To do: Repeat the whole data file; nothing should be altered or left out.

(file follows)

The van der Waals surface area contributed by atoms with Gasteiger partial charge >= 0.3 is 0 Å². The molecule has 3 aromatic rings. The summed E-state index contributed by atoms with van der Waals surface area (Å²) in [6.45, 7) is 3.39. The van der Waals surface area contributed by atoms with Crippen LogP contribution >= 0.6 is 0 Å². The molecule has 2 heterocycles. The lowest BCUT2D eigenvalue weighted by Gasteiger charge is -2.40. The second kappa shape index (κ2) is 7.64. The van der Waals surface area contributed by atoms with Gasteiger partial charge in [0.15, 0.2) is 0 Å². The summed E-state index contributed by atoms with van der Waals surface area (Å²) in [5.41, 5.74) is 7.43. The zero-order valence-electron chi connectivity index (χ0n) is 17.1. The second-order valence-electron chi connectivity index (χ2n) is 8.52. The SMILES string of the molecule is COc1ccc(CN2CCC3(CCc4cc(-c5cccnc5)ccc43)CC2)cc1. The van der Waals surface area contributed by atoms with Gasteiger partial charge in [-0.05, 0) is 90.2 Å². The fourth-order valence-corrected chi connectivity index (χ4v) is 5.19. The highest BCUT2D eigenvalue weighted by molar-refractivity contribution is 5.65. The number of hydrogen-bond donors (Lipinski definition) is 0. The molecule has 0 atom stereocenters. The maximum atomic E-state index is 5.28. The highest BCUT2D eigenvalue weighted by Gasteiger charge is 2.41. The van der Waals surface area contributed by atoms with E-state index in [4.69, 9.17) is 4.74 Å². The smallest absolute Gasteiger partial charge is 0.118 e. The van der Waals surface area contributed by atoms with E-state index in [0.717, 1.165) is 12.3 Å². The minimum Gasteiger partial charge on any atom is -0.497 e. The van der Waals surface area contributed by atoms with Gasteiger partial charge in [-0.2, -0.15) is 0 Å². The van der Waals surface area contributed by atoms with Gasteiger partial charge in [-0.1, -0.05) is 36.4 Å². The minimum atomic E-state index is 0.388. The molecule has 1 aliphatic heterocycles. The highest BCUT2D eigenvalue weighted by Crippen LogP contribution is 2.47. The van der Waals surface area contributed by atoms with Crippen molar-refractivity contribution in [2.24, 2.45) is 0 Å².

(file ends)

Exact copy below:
The van der Waals surface area contributed by atoms with Gasteiger partial charge >= 0.3 is 0 Å². The molecule has 3 aromatic rings. The summed E-state index contributed by atoms with van der Waals surface area (Å²) in [6.45, 7) is 3.39. The van der Waals surface area contributed by atoms with Crippen LogP contribution >= 0.6 is 0 Å². The molecule has 2 heterocycles. The lowest BCUT2D eigenvalue weighted by Gasteiger charge is -2.40. The second kappa shape index (κ2) is 7.64. The van der Waals surface area contributed by atoms with Gasteiger partial charge in [0.15, 0.2) is 0 Å². The summed E-state index contributed by atoms with van der Waals surface area (Å²) in [5.41, 5.74) is 7.43. The zero-order valence-electron chi connectivity index (χ0n) is 17.1. The second-order valence-electron chi connectivity index (χ2n) is 8.52. The SMILES string of the molecule is COc1ccc(CN2CCC3(CCc4cc(-c5cccnc5)ccc43)CC2)cc1. The van der Waals surface area contributed by atoms with Gasteiger partial charge in [-0.05, 0) is 90.2 Å². The fourth-order valence-corrected chi connectivity index (χ4v) is 5.19. The highest BCUT2D eigenvalue weighted by molar-refractivity contribution is 5.65. The number of hydrogen-bond donors (Lipinski definition) is 0. The molecule has 0 atom stereocenters. The maximum atomic E-state index is 5.28. The highest BCUT2D eigenvalue weighted by Gasteiger charge is 2.41. The van der Waals surface area contributed by atoms with E-state index in [4.69, 9.17) is 4.74 Å². The smallest absolute Gasteiger partial charge is 0.118 e. The van der Waals surface area contributed by atoms with E-state index in [0.717, 1.165) is 12.3 Å². The minimum Gasteiger partial charge on any atom is -0.497 e. The van der Waals surface area contributed by atoms with Gasteiger partial charge in [-0.2, -0.15) is 0 Å². The van der Waals surface area contributed by atoms with Gasteiger partial charge in [-0.1, -0.05) is 36.4 Å². The minimum atomic E-state index is 0.388. The molecule has 1 aliphatic heterocycles. The highest BCUT2D eigenvalue weighted by Crippen LogP contribution is 2.47. The van der Waals surface area contributed by atoms with Crippen molar-refractivity contribution in [2.24, 2.45) is 0 Å².